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June 10, 2005 ・ Blog

A few months ago I played Pokémon Ruby on the GBA. I never finished it because I got stuck on the final marathon of a battle. But until that point it was a horrendously compulsive experience, eating my hour+ journeys between work and home. The excitement of finding, catching and then training new Pokémon is still hard to beat.

A really important part of the whole process was naming. On capturing each new Pokémon you can give it a name, an essential part of producing a sense of ownership over the little guy, giving it a degree of personalisation beyond its skill sets and stats.

But while many games allow you to name the main characters, I dont always find it important. When I played Final Fantasy VII, Cloud remained Cloud and Tifa remained Tifa. Their strong game personalities meant that personalising them felt redundant.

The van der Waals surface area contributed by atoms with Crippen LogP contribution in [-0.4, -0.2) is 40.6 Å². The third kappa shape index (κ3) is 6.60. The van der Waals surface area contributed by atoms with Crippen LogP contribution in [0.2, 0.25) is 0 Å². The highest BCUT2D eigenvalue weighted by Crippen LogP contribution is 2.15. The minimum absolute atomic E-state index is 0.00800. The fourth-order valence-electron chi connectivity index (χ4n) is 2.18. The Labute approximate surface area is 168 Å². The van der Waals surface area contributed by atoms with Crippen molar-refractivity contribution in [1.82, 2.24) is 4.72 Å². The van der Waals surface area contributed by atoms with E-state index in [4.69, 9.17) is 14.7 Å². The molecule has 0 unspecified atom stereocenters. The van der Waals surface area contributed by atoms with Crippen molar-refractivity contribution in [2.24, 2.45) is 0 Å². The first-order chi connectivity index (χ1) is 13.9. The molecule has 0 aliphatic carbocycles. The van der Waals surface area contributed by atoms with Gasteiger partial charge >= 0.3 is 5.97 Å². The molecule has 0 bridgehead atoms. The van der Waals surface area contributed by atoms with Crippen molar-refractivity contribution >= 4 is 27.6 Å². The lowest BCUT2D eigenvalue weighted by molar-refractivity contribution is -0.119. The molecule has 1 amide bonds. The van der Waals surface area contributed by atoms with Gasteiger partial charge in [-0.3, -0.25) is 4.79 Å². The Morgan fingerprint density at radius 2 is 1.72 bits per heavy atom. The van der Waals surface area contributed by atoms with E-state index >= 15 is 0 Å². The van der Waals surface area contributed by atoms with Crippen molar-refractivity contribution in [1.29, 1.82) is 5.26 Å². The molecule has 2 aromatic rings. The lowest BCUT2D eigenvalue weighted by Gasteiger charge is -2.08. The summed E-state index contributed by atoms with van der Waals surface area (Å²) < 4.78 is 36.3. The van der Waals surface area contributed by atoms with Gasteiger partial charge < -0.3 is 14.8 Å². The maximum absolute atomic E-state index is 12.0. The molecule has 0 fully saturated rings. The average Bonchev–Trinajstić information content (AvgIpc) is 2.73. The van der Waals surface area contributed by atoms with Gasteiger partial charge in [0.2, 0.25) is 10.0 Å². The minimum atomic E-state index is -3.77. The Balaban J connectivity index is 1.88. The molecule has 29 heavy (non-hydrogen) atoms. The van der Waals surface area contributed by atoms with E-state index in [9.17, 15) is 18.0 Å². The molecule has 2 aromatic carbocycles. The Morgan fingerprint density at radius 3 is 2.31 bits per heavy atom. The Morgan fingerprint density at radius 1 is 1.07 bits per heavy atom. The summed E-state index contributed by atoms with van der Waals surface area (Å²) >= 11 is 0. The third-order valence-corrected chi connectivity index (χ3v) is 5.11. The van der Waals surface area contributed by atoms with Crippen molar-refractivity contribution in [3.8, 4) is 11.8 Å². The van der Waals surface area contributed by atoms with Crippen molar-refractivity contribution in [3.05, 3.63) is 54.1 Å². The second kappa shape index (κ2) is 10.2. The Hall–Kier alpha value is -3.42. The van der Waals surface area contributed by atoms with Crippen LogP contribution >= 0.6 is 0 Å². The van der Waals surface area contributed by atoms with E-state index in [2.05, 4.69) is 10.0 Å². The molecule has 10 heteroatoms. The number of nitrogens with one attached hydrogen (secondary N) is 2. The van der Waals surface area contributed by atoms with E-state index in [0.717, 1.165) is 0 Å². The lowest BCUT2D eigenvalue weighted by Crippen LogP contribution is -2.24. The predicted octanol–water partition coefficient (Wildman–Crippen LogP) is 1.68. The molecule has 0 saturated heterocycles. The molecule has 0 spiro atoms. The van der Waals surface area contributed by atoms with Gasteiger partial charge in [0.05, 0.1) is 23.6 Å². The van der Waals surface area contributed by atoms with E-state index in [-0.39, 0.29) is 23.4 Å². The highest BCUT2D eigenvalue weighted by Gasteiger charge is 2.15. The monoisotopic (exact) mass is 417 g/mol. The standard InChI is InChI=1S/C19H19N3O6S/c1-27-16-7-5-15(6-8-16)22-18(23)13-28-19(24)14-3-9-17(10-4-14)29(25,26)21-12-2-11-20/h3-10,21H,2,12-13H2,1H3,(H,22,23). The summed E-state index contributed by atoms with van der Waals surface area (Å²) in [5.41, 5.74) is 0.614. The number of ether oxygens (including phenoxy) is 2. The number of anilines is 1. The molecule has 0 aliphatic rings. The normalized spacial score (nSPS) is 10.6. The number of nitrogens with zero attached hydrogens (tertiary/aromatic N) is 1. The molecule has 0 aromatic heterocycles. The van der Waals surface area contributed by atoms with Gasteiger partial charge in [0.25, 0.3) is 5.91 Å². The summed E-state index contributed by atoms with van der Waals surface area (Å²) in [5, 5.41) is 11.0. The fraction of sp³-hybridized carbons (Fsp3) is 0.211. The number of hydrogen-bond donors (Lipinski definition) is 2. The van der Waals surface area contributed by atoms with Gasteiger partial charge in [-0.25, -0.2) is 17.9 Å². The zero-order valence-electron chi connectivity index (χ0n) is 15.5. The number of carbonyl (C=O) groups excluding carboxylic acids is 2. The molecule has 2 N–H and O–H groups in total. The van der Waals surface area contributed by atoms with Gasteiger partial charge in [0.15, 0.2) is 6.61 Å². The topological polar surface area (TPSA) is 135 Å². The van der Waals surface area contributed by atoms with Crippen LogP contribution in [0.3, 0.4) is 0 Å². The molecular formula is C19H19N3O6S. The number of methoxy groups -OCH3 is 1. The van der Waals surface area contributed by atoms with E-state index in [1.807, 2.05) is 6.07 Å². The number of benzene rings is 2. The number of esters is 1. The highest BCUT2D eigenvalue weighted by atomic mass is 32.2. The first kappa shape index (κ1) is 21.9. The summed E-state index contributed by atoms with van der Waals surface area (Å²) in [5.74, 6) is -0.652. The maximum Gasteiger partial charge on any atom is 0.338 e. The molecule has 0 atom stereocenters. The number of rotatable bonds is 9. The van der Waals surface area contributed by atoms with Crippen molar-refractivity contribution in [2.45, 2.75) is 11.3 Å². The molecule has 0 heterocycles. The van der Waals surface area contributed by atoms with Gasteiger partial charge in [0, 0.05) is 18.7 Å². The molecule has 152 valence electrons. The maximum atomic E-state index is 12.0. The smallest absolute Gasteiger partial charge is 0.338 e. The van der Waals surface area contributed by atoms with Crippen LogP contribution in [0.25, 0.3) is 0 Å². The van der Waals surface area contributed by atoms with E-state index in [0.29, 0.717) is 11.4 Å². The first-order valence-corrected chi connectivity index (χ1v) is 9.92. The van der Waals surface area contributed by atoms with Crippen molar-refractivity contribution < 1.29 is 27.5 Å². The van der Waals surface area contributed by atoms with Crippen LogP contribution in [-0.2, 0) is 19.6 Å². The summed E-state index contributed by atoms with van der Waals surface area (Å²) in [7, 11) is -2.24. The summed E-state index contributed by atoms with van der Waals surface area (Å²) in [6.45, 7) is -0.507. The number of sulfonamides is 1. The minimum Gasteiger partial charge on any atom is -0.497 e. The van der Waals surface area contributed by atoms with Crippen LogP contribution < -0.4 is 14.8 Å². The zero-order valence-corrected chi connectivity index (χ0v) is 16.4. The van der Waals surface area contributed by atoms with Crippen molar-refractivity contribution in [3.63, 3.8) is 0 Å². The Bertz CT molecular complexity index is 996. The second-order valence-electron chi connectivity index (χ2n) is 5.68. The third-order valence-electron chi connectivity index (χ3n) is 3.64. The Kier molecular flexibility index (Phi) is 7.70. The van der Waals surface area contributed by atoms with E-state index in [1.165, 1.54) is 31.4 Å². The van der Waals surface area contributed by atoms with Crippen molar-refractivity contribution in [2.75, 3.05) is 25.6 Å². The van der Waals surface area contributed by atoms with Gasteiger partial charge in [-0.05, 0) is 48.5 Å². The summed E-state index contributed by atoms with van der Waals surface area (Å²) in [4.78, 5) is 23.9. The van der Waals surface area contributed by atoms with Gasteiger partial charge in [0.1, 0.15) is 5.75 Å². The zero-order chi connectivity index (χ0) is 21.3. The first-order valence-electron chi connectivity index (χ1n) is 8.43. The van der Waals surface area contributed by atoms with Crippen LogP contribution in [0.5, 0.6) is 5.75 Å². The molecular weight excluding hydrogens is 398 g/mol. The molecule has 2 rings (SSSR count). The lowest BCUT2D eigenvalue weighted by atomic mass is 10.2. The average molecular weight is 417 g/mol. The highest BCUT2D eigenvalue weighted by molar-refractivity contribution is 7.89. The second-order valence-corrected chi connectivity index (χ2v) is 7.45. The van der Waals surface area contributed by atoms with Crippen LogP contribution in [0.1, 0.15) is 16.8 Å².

Games like Pokémon have player-characters that don’t have actually have any personality beyond their picture and statistics. Their in-game actions are entirely defined by me, the player. They’re avatars on which I can place my own personality.

And when I come across a game with such a “blank” character I tend to rename it Link. Why? It’s short and easy, but I chose it mainly because it’s the name of the player character in the Zelda series, the epitome of the blank character. He is not given words to say, his past is usually merely hinted at, and there is no narrative continuum to link each game in the series in an order. Little Link, in all his guises, ends up an important binding constant. It’s a rather beautiful way of acknowledging how important the player is in forming the legend in the Legend of Zelda.

So my characterless character in Pokémon is called Link. And so is my Animal Crossing one. And my Final Fantasy Tactics Advance one. It just seems right.